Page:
Missouri residents have enjoyed the works of a young Caymanian artist as part of “Evoke,” an exhibition at Imago Gallery and Cultural Center in Columbia, Missouri, from Aug. 11 to Sept. 4.
The show is a joint project by artists Sumire Taniai, Kelsey Westhoff, and Caymanian Simon Tatum, who attends the University of Missouri, pursuing a bachelor’s degree with a major in fine arts and a minor in art history.
The artists presented works that relate to their cultural background and upbringing. Tatum has eight works on display, including “Animal study – Rooster” and “Banana Sucker.”
Tatum said “Animal study – Rooster,” a small pastel-and-ink drawing, was inspired by the importance of chickens to Cayman’s early settlers as primary sources of meat, along with turtles and goats. “Banana Sucker” is a plant study Tatum chose because of the important role that certain local and imported plants played in the diets of the early settlers.
Tatum works with various mediums, including pastel, charcoal and ink, and his studio degree focuses on drawings.
“My works contain a sense of strength, movement and color, which are evident within the works of influential past masters like Robert Henri, Edgar Degas, Lovis Corinth and Wu Guanzhong,” he said.
Most recently his work has contained a central theme of identifying his cultural background as a young Caymanian and sharing with others the hidden Caymanian experience.
Other artists have also influenced Tatum, including Hayao Miyazaki and Anselm Kiefer, who grew up in post-World War II Japan and Germany, respectively.
“Both of these men address the issue of the sociocultural changes they experienced in their home countries after the war, and how these changes have shaped their upbringing and the upbringing of later generations,” he said.
“I believe that I would like to expand my work to tackle similar issues within the changing cultural identity of the Cayman Islands.”
As a recipient of the Cayman Islands Government Overseas Scholarship, Tatum began work on his degree in 2013. The following year he was awarded the Deutsche Bank/National Gallery Visual Arts Scholarship.
The application process for the visual arts scholarship involved submission of transcripts and essays, as well as a portfolio showcasing his best studio works, many of which Tatum had completed during his first year of university and in his high school years. The process culminated with an interview with the scholarship board.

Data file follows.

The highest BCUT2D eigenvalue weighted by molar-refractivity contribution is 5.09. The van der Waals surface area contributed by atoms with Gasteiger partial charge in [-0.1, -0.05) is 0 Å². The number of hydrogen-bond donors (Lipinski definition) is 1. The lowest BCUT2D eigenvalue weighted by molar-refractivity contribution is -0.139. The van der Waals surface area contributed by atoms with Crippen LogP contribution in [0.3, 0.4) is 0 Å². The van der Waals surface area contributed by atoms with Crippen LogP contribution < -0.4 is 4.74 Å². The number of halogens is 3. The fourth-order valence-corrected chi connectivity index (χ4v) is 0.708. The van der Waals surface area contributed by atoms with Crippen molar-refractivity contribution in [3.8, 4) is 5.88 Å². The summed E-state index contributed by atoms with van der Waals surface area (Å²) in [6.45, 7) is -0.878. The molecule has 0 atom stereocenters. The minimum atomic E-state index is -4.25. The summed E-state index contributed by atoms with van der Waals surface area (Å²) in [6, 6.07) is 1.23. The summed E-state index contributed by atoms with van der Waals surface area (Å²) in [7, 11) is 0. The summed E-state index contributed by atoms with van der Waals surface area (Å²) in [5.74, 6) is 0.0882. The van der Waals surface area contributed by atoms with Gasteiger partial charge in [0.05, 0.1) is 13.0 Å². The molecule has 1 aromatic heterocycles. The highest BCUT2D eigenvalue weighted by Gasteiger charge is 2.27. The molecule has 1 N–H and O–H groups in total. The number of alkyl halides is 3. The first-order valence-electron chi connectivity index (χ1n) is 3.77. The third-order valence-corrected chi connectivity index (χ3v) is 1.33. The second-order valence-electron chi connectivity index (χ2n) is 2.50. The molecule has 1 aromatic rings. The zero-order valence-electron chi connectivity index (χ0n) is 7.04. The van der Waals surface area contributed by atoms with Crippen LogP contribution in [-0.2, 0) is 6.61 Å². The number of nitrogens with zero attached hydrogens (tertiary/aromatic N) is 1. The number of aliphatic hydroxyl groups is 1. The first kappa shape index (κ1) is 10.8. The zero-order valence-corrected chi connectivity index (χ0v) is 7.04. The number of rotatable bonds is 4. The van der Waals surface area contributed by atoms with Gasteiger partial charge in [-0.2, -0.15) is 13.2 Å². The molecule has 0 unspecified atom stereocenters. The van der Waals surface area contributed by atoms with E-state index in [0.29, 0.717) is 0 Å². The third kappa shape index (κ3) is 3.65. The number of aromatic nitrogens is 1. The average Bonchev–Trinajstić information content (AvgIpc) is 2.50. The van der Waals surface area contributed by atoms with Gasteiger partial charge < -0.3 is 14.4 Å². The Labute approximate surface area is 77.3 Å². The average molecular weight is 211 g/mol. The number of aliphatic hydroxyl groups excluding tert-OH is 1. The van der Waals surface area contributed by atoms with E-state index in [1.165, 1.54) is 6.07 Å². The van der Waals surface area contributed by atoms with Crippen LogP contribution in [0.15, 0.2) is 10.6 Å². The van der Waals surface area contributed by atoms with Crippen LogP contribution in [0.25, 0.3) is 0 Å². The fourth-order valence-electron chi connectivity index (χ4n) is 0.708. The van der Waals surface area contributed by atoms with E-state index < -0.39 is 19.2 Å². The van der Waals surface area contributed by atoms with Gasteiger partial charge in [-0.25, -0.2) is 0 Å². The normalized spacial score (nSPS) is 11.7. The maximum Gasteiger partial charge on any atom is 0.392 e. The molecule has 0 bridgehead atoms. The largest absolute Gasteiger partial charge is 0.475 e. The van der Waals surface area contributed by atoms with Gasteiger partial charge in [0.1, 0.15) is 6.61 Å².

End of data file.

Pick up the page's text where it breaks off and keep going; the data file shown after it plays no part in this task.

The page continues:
The scholarship was not the first contact Tatum had with the National Gallery of the Cayman Islands. He was an intern at the gallery in the summer of 2013 and benefited from advice of Eme Paschalides, one of the gallery’s former education coordinators. Tatum said he owes the start of his university career to the National Gallery.
“It was Eme who convinced me of all the options I had to explore with an art degree, and she helped me start an argument that I further constructed and used to obtain the Cayman Islands Government Overseas Scholarship.”
Paschalides also encouraged Tatum to apply for the gallery internship, which Tatum says has been his favorite job.
“I gained quite a bit of experience during my two months in the program, and that experience has traveled with me and helped me tremendously within my university studies.
“Furthermore, the Visual Arts scholarship, which is extremely valuable and helpful towards my degree, has become an addition to the academic foundation that the National Gallery has already helped put in place for me.”
Tatum recognizes firsthand the importance of scholarships due to the rising cost of university. “The funds offered by local Cayman scholarships have become a determining factor for Caymanian youths trying to transition into their professional careers,” he said.
He voiced his encouragement for organizations to continue supporting Caymanian youths in this manner, and said, “The future of our country will be determined by education that our young people acquire.”
In Cayman, Tatum’s work “Looking Glass,” depicting a turtle fisherman using a water glass to see below the surface of the water, will be featured in the Gallery’s exhibition “tIDal Shift: Explorations of identity in contemporary Cayman.”
The contemporary exhibition, which opens Wednesday, explores Cayman’s rapid social, cultural and economic transformation and its effect on the artists’ identity. Tatum will be the youngest artist featured among artists such as Wray Banker, Randy Chollette, Frank E. Flowers, Gordon Solomon and Nasaria Suckoo Chollette.
Tatum hopes to work in visual arts and education in Cayman after he completes his education.